During the pre revolutionary era of the thirteen North American colonies, most colonists residing in the area adopted their own sense of identity and unified in their efforts of protest, self-government, etc. This ideal of identity and union raised the framework for the American Revolution.
The identity of the colonists during the pre revolution era became quite apparent during the dawn of the revolution. The great majority of the people in America believed that they had adopted their own sense of identity, contrary to that of the Englishman. Edmund Burke, a colonial backer, describes of how the colonists could not have the same identity as the English, because of a great geographical separation. The British and the colonists had some 2000 miles of the Atlantic Ocean betwixt them (DOCUMENT). This great distance along with Britain's actions of salutary neglect taken towards the colonies planted their economic self-reliant identity. For example, the America's had all of the capabilities of an independent nation, but with the passing of the Navigation Acts, Townshend Acts, etc.,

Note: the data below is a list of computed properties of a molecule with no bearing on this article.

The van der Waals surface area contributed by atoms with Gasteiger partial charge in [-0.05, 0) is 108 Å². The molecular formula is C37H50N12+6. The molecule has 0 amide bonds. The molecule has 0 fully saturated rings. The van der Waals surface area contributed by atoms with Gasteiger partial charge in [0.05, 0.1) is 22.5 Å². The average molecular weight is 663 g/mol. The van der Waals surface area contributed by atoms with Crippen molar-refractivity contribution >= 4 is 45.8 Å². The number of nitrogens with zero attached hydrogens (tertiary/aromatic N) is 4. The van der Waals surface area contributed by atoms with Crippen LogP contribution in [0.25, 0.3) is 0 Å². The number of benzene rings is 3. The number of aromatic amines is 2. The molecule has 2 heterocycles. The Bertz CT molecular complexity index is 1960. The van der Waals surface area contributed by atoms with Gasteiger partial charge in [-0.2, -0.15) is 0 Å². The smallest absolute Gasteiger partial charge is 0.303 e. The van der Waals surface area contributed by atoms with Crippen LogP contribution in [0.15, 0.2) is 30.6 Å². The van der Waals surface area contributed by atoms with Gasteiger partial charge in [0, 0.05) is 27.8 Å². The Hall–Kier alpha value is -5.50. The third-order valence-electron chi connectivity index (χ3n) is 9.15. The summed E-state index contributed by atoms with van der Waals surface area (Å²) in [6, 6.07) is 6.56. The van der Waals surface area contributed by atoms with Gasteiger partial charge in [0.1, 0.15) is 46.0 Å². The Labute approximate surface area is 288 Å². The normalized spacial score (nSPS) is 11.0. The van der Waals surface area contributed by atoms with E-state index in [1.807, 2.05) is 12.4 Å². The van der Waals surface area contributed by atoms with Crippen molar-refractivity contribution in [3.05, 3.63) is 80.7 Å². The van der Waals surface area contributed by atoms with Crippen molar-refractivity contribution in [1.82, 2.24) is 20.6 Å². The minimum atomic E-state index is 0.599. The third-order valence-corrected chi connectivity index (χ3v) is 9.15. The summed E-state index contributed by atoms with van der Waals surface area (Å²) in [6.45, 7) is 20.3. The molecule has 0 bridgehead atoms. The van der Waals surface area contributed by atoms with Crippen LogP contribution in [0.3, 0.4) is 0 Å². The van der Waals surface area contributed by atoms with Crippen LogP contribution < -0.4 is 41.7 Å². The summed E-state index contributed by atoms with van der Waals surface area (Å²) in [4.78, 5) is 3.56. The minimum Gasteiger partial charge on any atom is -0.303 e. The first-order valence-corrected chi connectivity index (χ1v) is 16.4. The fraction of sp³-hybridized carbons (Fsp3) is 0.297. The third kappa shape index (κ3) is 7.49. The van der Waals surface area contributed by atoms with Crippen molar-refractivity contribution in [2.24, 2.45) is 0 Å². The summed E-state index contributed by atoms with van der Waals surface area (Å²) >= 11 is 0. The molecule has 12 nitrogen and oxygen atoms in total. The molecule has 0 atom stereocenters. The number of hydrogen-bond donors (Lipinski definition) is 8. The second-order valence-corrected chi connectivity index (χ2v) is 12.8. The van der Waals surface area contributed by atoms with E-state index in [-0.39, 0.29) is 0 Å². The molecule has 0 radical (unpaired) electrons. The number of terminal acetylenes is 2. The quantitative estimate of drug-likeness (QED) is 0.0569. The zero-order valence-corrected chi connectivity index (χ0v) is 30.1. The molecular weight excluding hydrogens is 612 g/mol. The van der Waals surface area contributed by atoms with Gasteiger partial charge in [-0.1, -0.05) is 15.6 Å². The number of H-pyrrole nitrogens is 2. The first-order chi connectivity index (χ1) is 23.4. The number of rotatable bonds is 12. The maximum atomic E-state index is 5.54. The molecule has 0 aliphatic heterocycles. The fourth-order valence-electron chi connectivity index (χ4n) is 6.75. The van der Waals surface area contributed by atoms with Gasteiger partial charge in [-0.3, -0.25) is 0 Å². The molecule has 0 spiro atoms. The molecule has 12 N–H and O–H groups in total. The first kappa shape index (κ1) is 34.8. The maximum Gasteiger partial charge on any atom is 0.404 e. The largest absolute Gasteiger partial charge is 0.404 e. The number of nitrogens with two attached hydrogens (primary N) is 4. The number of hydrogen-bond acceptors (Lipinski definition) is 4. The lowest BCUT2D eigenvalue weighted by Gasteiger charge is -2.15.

which kept the colonists in check, and not allowing them to utilize their economically self reliant identities and attitudes.
In addition, the ethnically mixed nationalities of the people in the colonies created a group of people with the most unusual identities on the entire world. As Hector St. John Crevecoeur said in his published work Letters from an American Empire, Hector expresses how one man could have an English grandfather, Dutch wife, and a son who married a Frenchwoman (DOCUMENT). Nowhere else in the world had such ethnic diversity at this time, especially in England, which was governed by strict moral ethics and a strict caste system. This mass of different ethnic groups procreating in the colonies, or "melting pot"ÃÂ as it is referred to, gave way...